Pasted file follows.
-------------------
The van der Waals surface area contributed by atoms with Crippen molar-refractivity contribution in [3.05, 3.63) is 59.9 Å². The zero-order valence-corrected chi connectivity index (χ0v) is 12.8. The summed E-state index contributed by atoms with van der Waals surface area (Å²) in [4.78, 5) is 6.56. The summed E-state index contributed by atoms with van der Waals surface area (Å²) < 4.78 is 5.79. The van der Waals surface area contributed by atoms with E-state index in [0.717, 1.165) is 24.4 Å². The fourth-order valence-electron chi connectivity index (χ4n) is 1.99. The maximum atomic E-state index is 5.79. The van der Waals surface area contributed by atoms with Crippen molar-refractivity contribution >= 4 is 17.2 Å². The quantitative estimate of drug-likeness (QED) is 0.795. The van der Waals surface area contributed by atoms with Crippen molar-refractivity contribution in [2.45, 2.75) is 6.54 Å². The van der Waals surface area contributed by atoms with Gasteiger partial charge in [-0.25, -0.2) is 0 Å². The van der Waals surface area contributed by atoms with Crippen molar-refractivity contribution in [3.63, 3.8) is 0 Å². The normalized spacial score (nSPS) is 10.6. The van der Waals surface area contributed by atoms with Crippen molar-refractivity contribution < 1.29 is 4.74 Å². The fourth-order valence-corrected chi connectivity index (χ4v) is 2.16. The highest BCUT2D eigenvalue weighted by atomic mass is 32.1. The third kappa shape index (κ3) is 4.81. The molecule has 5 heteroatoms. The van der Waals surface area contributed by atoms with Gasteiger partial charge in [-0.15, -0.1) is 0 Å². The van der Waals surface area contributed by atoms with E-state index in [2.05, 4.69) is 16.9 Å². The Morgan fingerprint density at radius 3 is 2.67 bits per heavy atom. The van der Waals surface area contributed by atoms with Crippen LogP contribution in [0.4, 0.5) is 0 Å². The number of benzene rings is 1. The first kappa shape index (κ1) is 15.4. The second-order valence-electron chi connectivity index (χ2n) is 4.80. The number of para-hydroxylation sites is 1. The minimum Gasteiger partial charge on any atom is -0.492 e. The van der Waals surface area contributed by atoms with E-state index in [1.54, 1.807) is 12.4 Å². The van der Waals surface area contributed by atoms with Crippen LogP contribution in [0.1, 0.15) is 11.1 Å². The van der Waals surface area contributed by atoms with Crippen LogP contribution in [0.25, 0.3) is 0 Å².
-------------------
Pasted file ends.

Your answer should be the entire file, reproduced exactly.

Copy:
The van der Waals surface area contributed by atoms with Crippen molar-refractivity contribution in [3.05, 3.63) is 59.9 Å². The zero-order valence-corrected chi connectivity index (χ0v) is 12.8. The summed E-state index contributed by atoms with van der Waals surface area (Å²) in [4.78, 5) is 6.56. The summed E-state index contributed by atoms with van der Waals surface area (Å²) < 4.78 is 5.79. The van der Waals surface area contributed by atoms with E-state index in [0.717, 1.165) is 24.4 Å². The fourth-order valence-electron chi connectivity index (χ4n) is 1.99. The maximum atomic E-state index is 5.79. The van der Waals surface area contributed by atoms with Crippen molar-refractivity contribution >= 4 is 17.2 Å². The quantitative estimate of drug-likeness (QED) is 0.795. The van der Waals surface area contributed by atoms with Crippen molar-refractivity contribution in [2.45, 2.75) is 6.54 Å². The van der Waals surface area contributed by atoms with Gasteiger partial charge in [-0.25, -0.2) is 0 Å². The van der Waals surface area contributed by atoms with Crippen molar-refractivity contribution in [3.63, 3.8) is 0 Å². The normalized spacial score (nSPS) is 10.6. The van der Waals surface area contributed by atoms with Crippen molar-refractivity contribution < 1.29 is 4.74 Å². The fourth-order valence-corrected chi connectivity index (χ4v) is 2.16. The highest BCUT2D eigenvalue weighted by atomic mass is 32.1. The third kappa shape index (κ3) is 4.81. The molecule has 5 heteroatoms. The van der Waals surface area contributed by atoms with Gasteiger partial charge in [-0.15, -0.1) is 0 Å². The van der Waals surface area contributed by atoms with E-state index in [2.05, 4.69) is 16.9 Å². The Morgan fingerprint density at radius 3 is 2.67 bits per heavy atom. The van der Waals surface area contributed by atoms with Crippen LogP contribution in [0.4, 0.5) is 0 Å². The number of benzene rings is 1. The first kappa shape index (κ1) is 15.4. The second-order valence-electron chi connectivity index (χ2n) is 4.80. The number of para-hydroxylation sites is 1. The minimum Gasteiger partial charge on any atom is -0.492 e. The van der Waals surface area contributed by atoms with E-state index in [1.54, 1.807) is 12.4 Å². The van der Waals surface area contributed by atoms with Crippen LogP contribution in [0.1, 0.15) is 11.1 Å². The van der Waals surface area contributed by atoms with Crippen LogP contribution in [0.25, 0.3) is 0 Å².